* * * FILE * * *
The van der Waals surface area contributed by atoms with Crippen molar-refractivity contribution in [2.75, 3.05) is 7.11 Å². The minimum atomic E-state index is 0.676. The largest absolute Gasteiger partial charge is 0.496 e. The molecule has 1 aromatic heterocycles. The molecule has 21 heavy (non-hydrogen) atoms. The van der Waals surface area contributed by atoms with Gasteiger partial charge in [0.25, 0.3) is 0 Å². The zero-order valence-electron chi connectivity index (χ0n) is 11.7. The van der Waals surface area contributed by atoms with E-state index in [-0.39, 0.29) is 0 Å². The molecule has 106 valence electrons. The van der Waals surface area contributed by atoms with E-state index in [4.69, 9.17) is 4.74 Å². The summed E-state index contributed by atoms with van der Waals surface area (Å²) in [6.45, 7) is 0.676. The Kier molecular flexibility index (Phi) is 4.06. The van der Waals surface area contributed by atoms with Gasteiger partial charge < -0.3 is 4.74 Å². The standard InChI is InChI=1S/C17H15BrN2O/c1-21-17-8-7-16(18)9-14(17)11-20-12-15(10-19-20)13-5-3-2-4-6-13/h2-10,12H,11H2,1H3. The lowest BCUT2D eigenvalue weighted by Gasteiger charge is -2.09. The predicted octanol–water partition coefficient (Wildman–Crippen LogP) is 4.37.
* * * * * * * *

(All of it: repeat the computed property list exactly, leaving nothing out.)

The van der Waals surface area contributed by atoms with Crippen molar-refractivity contribution in [2.75, 3.05) is 7.11 Å². The minimum atomic E-state index is 0.676. The largest absolute Gasteiger partial charge is 0.496 e. The molecule has 1 aromatic heterocycles. The molecule has 21 heavy (non-hydrogen) atoms. The van der Waals surface area contributed by atoms with Gasteiger partial charge in [0.25, 0.3) is 0 Å². The zero-order valence-electron chi connectivity index (χ0n) is 11.7. The van der Waals surface area contributed by atoms with E-state index in [-0.39, 0.29) is 0 Å². The molecule has 106 valence electrons. The van der Waals surface area contributed by atoms with E-state index in [4.69, 9.17) is 4.74 Å². The summed E-state index contributed by atoms with van der Waals surface area (Å²) in [6.45, 7) is 0.676. The Kier molecular flexibility index (Phi) is 4.06. The van der Waals surface area contributed by atoms with Gasteiger partial charge < -0.3 is 4.74 Å². The standard InChI is InChI=1S/C17H15BrN2O/c1-21-17-8-7-16(18)9-14(17)11-20-12-15(10-19-20)13-5-3-2-4-6-13/h2-10,12H,11H2,1H3. The lowest BCUT2D eigenvalue weighted by Gasteiger charge is -2.09. The predicted octanol–water partition coefficient (Wildman–Crippen LogP) is 4.37.